Few journalists covered the Durham elections more closely than the student reporters of The 9th Street Journal. They spent hours with the candidates, attended campaign events, and talked with local groups about their endorsements. But despite all that effort, some members of the 9th Street staff said they still felt like outsiders in the Bull City and wondered if they should vote. In a conversation after the election, they discussed their feelings. (The transcript is edited for space and clarity.)
Bill Adair, Co-Editor: How did your journalism change the way you look at Durham?
Jake Sheridan, Student Editor: I understood Durham as a really progressive place and as a place where people cared a lot about what’s going on. And I think I expected a certain civic interest that didn’t develop, that certainly wasn’t reflected in turnout, in the general interest people had in the race. I was surprised that Durham didn’t go vote.
Bill: I wonder if the people who did vote are the people who have lived here a long time and the people who didn’t vote are the people who moved here more recently.
Jake: Yeah, and I think that’s really interesting because, as a Duke student, I’ve seen a couple of elections. When it was a national election, Duke and the areas surrounding Duke — Ninth Street — it was like a paramilitary operation to register voters and to get people to vote for Democrats. And I think Duke is particularly emblematic of that newcomer aura in Durham. A lot of the students here aren’t from here, and they’re kind of coming and going, maybe even less invested than people who live here.
Caroline Petrow-Cohen, Reporter: I’ve always kind of thought that it’s a shame that so many Duke students are not more engaged in the Durham community, and I still think that. But my roommate the other day asked me if I thought Duke students should vote in local elections and I was like, “Of course.” And she was like, “But isn’t that unfair to the people who actually live here? Why should we be voting for our interests if we’re leaving in four years?” And I thought that was interesting because my instinct is of course you should vote, you should read up on the issues and vote. But (her point) is kind of valid. Why do we deserve to have a say if we don’t really live in Durham? We’re just here for four years. I voted, obviously, because I covered it. But not many of my friends voted, even though I was like, “Look at The Ninth Street Journal and read about the candidates.”
Becca Schneid, Reporter: Well, it’s almost worse when they vote. I think a lot of people change their address to North Carolina for the presidential election because they are from California or somewhere or Texas, so they’re like, “my vote counts more in North Carolina,” haven’t changed it back since and now are here with this power. You’re asking an important question. People have texted me and been like, “I’m going to vote right now, who should I vote for?” because they know that I’ve covered it. That’s so bad (that they have to ask me).
Charlotte Kramon, Reporter: We can’t make that decision.
Caroline: Just because we covered it doesn’t mean that I have the same interests as someone who lives in the city. I think I’m doing the right thing, but am I? I don’t think it’s ever the right thing to not vote, but maybe it is. I don’t know.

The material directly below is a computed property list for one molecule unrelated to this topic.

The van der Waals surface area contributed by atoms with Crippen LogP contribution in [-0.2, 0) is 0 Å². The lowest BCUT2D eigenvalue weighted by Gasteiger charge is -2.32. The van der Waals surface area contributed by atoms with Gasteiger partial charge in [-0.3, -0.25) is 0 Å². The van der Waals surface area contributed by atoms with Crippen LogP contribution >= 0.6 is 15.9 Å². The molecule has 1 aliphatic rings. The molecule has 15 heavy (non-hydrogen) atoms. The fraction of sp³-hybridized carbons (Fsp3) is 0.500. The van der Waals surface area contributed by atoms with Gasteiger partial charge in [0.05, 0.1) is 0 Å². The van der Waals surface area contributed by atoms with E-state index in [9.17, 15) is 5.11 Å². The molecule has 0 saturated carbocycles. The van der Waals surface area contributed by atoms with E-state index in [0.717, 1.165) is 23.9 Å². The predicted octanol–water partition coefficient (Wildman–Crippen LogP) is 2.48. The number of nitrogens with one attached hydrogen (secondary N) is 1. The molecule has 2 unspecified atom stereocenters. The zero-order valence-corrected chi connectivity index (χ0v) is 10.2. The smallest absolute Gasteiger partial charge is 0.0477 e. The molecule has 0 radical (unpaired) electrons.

Bill: Yeah…that’s an interesting question. At what point is someone suitably up on the candidates and issues so they can make a wise decision? And some people argue, “Well, you should really know the issues and you should know the candidates before you vote.” And so therefore a low turnout is not necessarily a bad thing. It reflects people who aren’t engaged and therefore maybe should not be voting.
Julianna Rennie, Student Editor: I’m pretty sure Javiera Caballero got at least a thousand-something votes and she had dropped out of the race. So how informed are those people if they didn’t even know she wasn’t running? Or are we assuming those people made a conscious decision to vote for her because they preferred her policies?
Becca: I know some of them didn’t (support her) for her policies.
Bill: Yeah, we probably all know at least one person who voted for Caballero.
Charlotte: When I spoke to Professor Mac McCorkle for my turnout article, he was saying 10 percent of people voted. How is this democratic? That begs the larger question if we’re saying like, “Well, maybe it’s good that the people who turned out are the ones who are most engaged.” But then on a broad level, that can also be a slippery slope to “Well, if people aren’t informed, they shouldn’t vote.” I still think that ultimately, if we’re looking for purely democratic purposes, everyone should vote and they should be informed. But if they’re not informed, the logic of “they should be excluded” can lead to other issues.
Olivia Olsher, Reporter: I think something I would have really appreciated coming into Duke would have been a kind of local news orientation – where can you get your local news, outlining here’s who you can follow on Twitter, here’s what the local government is doing, who they are, and the main issues that are happening and being discussed this year. I feel like a 30-minute debrief on Durham, where you’re going to be living for four years, would be really helpful.
Editor’s note: Reflections is a feature that encourages student journalists to explore how they have learned and grown from the stories they have written for The 9th Street Journal. It is funded by a grant from The Purpose Project
Above, a sign points the way on Election Day. Photo by Josie Vonk – The 9th Street Journal